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Worried About Screen Time Rules? Well, Don't. What Matters Most Now, Experts Say
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  • How can I ensure my child’s safety online? You’ve probably wondered — and worried — about this question more often now that the new normal has given them more time and reason (i.e., online schooling) to do so.

    In a struggle to find the right answers, parents are just led to more questions, and perhaps the most common one is this: “Am I allowing my child too much screen time?”

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    Screen time vs. quality content

    A recent Facebook live session titled “Positive Parenting: Navigating The Digital World In The New Normal” brought together online safety experts and parenting advocates, including Dr. Liane Alampay, a psychology professor.

    Dr. Alampay noted research has veered away from worrying solely about screen time. “What matters more is ensuring that kids are consuming high-quality content that helps them learn new things and keeps them socially engaged,” she says.

    Dr. Alampay is the Philippines principal investigator of the Parenting for Lifelong Health project, which tests evidence-based parenting interventions to prevent child maltreatment among low-income families across different developmental stages.

    “What matters more than screen time is what they do when they are onscreen,” stresses Dr. Alampay. “Are they learning new things?. If that is the case, there’s no reason to worry about time spent online.”

    Dr. Alampay adds it is equally important to have a conversation with your children about what they do online.

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    Conversation on body integrity

    Stairway Foundation senior advocacy officer Ysrael “Ace” Diloy, another event speaker, echoes Dr. Alampay’s message, saying parents should not focus so much on the length of time children shift to online learning. He stresses instead on the need to have an age-appropriate conversation with children about being responsible online.


    Below 12 years old, Diloy suggests placing tech-based interventions such as blocking and age-appropriate access. But while doing so, he emphasizes the need to discuss topics like body integrity, the importance of body parts, and how to deal with strangers online.

    When it comes to teenagers, the approach needs to be tailored to their online behavior. “Teens have more autonomy online. We have to assume some teens talk to strangers. What’s important is to make sure they know who to go to if they feel unsafe.”

    Diloy adds that parents should regularly discuss child safety online and be the role models for their children regardless of age.

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    Make use of tools and resources

    Facebook head of safety for Asia and Pacific Amber Hawkes says that while Facebook doesn’t allow users under 13, parents need to know the tools and resources available on the social platform, so their teens may be protected.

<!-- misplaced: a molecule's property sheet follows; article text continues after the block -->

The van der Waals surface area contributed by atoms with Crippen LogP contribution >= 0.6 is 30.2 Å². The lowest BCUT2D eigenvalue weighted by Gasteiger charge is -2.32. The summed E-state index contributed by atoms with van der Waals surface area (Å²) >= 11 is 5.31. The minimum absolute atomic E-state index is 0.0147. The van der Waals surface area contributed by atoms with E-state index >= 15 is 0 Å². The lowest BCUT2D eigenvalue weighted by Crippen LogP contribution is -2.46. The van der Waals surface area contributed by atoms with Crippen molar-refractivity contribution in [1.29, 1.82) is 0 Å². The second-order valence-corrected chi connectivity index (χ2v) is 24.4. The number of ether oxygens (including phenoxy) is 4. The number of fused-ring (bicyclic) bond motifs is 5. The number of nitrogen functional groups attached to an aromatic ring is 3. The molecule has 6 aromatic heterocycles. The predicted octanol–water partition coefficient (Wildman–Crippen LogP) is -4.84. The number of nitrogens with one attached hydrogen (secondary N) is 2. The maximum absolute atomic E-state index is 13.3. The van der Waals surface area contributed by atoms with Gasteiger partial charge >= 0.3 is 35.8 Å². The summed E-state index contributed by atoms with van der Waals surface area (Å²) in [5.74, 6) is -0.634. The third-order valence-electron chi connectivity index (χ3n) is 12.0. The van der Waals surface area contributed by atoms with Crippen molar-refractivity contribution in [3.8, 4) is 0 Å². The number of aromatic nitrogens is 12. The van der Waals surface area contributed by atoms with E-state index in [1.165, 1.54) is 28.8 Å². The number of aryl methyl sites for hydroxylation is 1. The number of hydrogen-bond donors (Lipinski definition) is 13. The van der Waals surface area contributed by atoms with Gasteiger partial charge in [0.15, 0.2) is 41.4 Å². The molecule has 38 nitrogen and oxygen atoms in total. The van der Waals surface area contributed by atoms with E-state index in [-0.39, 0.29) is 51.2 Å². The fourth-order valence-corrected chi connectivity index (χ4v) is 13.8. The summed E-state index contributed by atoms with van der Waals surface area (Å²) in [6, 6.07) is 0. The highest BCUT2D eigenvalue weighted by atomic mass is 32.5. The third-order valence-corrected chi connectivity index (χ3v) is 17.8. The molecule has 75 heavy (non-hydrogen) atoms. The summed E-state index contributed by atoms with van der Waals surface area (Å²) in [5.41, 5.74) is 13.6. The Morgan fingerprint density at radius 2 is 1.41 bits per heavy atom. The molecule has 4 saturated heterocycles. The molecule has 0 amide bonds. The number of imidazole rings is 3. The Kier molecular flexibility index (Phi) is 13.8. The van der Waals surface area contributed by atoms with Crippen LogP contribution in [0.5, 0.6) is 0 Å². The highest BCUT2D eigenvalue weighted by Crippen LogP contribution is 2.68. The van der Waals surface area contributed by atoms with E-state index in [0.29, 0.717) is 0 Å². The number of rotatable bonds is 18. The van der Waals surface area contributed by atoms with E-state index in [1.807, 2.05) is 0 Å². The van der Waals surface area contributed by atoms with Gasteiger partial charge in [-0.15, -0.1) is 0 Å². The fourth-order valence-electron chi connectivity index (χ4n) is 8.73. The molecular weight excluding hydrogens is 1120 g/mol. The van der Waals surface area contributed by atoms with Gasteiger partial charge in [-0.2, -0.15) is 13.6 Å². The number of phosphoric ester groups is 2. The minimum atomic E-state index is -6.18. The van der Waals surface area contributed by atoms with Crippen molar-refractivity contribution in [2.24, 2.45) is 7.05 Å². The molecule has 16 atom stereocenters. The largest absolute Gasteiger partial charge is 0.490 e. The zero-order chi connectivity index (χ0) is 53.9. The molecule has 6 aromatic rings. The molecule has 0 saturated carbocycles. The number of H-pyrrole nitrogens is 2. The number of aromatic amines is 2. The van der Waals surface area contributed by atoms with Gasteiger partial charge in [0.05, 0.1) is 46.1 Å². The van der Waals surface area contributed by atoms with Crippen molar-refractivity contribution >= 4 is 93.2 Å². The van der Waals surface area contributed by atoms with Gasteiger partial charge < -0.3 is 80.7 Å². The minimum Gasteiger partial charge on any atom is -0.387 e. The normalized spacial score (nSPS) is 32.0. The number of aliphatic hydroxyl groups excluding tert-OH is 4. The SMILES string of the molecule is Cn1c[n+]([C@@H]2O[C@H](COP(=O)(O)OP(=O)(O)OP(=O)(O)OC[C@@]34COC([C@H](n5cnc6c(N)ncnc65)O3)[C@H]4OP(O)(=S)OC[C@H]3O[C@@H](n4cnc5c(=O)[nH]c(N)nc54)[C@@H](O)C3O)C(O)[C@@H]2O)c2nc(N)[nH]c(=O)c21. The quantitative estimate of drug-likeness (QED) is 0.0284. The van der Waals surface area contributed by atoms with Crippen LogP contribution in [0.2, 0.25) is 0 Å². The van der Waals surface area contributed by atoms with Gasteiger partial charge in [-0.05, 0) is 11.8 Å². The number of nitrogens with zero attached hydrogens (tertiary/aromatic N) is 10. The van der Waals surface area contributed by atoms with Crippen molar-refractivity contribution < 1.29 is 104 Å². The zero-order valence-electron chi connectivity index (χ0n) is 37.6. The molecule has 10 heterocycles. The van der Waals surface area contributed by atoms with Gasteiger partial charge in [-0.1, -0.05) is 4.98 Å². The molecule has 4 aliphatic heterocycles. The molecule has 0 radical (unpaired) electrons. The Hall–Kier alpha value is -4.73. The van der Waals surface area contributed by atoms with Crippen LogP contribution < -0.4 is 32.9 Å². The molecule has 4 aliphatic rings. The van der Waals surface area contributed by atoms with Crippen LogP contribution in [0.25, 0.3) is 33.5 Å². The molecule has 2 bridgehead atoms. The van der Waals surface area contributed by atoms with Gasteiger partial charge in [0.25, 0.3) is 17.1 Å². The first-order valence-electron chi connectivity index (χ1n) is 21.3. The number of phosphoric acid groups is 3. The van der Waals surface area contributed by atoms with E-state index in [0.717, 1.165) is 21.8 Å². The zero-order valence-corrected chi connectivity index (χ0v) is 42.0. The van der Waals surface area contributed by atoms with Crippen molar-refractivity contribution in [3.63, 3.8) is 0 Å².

“Parents, encourage your kids to use these settings and make your children understand what it means to post using Public and Private settings,” she says, adding that both parent and child should make it a habit to report inappropriate content.

    To teach toddlers about online safety, Facebook worked with Child Rights Network and Stairway Foundation to launch the GIF Learning Library, a series of GIF-animated online security stories. The GIF storybooks, developed in partnership with BBDO Guerrero, are available on the Child Rights Network’s Facebook and Instagram pages for free.

    Two titles are already available in Filipino. Sarado ang Mahiwagang Kaharian and Pwede Ba I-click Ito? (English versions:Stuck in the Castle and Can I Click This?)

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    Engaging kids in meaningful activities online and off

    MK and Jim Bertulfo, the couple behind Facebook groups, FHMoms and PHDads, respectively, say they try to balance their son's time online and put his energy to good use when offline.

    “Find the opportunity to enjoy time with the kids by playing games together or making Tiktok as bonding moments,” the Bertulfos shared.  

    The couple found that setting up game nights and playing together as a family helps them bond. They also arrange virtual playdates with other members of their Facebook groups to teach their kids to play well with each other. When offline, they suggest engaging kids in DIY activities that will allow movement and use of hands, art activities, and, what has worked for their son recently, are activities like boxing.

    As parents worry more about cyber safety while in quarantine, these advocates choose to see the silver lining. The new normal is an opportunity to see how our children are reacting online. Discuss how they feel when things happen online. Build empathy and observe how the things that they do online impact their mental and physical health.

    Fathers have to take an active part in parenting. Move away from the notion that children’s schooling is the mothers’ turf. Be good role models by discussing cyber safety with your kids using good storybooks as starting points. The key is to start the conversation.

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